Another important detail is that they're not always independently deciding how to process the images; they often receive instructions by the animators themselves. If the motion is drawn with the idea that some blur needs to be applied to it for a few frames, it's the photography department's job to finish what the animator intended. Special effects such as smoke and lightning can also be requested by the 2D artists.

This job title was inherited from the days of traditional animation, when each frame was literally photographed with an actual rostrum camera. Cel layers would get placed on top of each other, with the background at the bottom and as many drawing layers on top of it as different elements were present in that one shot. At this point, production staff had to manage the amount of layers in order to prevent the not-quite clear plastic from top layers affecting the colors for bottom layers and the background. It quickly became an art to be mastered before digitalization, which allows for countless transparent layers.  After the photographs were taken, the process would be repeated over and over for every frame on the same roll of film. Quite the tedious job.

While it's true that cameras are no longer involved like they used to be, certain directors have taken the idea of anime as something filmed through a real lens further than they could before. Modern postprocessing allows them to film scenes that look like convincing telephoto shots, exaggerate lens defects like chromatic aberration, do anything they could achieve with a real camera, and then some. While overdone or poorly handled photography can completely ruin a scene (or an entire studio, in the most extreme cases), these new techniques have broadened the visual repertoire of the creators. And that can only be a positive thing. Ambitious postprocessing efforts in anime are still in a relative infancy so chances are that we'll see notable advancements in the next few years.

-Special Effects (特殊効果, Tokushukouka):
A bit of a relic of a bygone age. These artists used to be in charge of garnishing the cels for special scenes for extra impact – the glow of an explosion, airbrushing for an intense storm – all achieved with rather rudimentary techniques (such as backlighting). Nowadays these are all done with computers, so for the most part this role has been absorbed into the photography team and/or the finishing team, who already do filtering work to begin with. It's not a hugely rare credit however, the post has somehow survived despite the craft being nothing like it used to be.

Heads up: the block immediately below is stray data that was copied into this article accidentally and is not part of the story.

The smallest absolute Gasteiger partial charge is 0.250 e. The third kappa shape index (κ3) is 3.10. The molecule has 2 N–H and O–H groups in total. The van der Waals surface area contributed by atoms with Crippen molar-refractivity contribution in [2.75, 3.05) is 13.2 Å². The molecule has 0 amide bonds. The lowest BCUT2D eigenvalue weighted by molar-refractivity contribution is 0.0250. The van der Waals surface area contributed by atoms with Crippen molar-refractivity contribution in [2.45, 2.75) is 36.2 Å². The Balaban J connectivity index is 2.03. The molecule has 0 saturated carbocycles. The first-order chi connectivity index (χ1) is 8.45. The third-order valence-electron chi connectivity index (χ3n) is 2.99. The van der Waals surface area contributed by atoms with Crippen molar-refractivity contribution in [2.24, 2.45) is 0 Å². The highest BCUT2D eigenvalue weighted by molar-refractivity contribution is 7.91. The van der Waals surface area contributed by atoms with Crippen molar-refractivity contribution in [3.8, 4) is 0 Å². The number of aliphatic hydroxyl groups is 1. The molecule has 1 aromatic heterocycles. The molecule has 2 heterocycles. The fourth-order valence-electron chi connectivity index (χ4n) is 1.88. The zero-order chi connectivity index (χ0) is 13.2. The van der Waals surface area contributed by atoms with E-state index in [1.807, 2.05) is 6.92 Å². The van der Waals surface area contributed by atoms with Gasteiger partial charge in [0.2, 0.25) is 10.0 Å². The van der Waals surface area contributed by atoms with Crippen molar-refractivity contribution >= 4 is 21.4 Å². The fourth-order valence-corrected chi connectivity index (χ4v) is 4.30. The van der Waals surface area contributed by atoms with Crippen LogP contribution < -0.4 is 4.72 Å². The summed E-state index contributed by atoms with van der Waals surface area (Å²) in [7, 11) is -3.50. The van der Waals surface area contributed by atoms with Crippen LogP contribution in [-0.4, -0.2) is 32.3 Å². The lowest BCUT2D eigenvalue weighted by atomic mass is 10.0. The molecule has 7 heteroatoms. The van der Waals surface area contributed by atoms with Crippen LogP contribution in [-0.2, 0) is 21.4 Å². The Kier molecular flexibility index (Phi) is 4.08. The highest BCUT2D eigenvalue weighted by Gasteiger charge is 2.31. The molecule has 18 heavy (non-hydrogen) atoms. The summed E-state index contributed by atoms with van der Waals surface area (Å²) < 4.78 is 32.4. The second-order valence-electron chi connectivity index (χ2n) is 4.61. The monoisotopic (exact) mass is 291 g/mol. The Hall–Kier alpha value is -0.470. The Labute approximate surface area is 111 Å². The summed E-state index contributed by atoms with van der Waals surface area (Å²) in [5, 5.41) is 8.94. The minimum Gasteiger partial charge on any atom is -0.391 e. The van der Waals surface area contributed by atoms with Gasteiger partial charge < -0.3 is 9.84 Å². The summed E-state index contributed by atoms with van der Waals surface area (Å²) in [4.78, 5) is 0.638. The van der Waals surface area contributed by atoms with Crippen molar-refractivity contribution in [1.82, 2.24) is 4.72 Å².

-2D Works (2Dワークス/2Dデザイン):
This rather vague title is given to the person (generally a single one, though sometimes multiple in rotation throughout the show) managing 2D elements extraneous to the animation and scenery; graphic materials like book covers, posters and banners that aren't actually part of the background art, or the TV overlay when a character is watching the news are what tends to fall under their jurisdiction. Irregardless of if they design those themselves or receive existing models, their job is to place them into the footage and convincingly integrate them. It can be something as simple and seemingly unimportant as taking the label of a carton of milk and inserting it through one single scene, never to be seen again.

Perhaps the most noteworthy instance of their work is UI design, which if prevalent enough can get a separate credit along the lines of Monitor Graphics (モニターグラフィックス). As general SciFi and mecha fans know very well, interfaces can be emblematic, so it easily warrants a special title.

One of the inherent weaknesses of animation versus live action is that unless you make an active effort to populate your setting, it's going to look barren and desolate. This requirement to deliberately place enough elements skyrocketed as anime moved onto HD production;  the viewers’ visible field expanded and thus created new empty spaces that animators and background artists aren't always capable of filling (at least not without overloading their already busy schedules). By taking advantage of digital production and adding small details to the surroundings and props the characters interact with, the staff breathe a bit of life into the animation – it's not necessarily about ‘realism’, but it does make it feel more authentic. While the 2D Works role encompasses small tasks, it represents quite well the intent to craft a fake world that nevertheless feels lived in.

-3DCG work: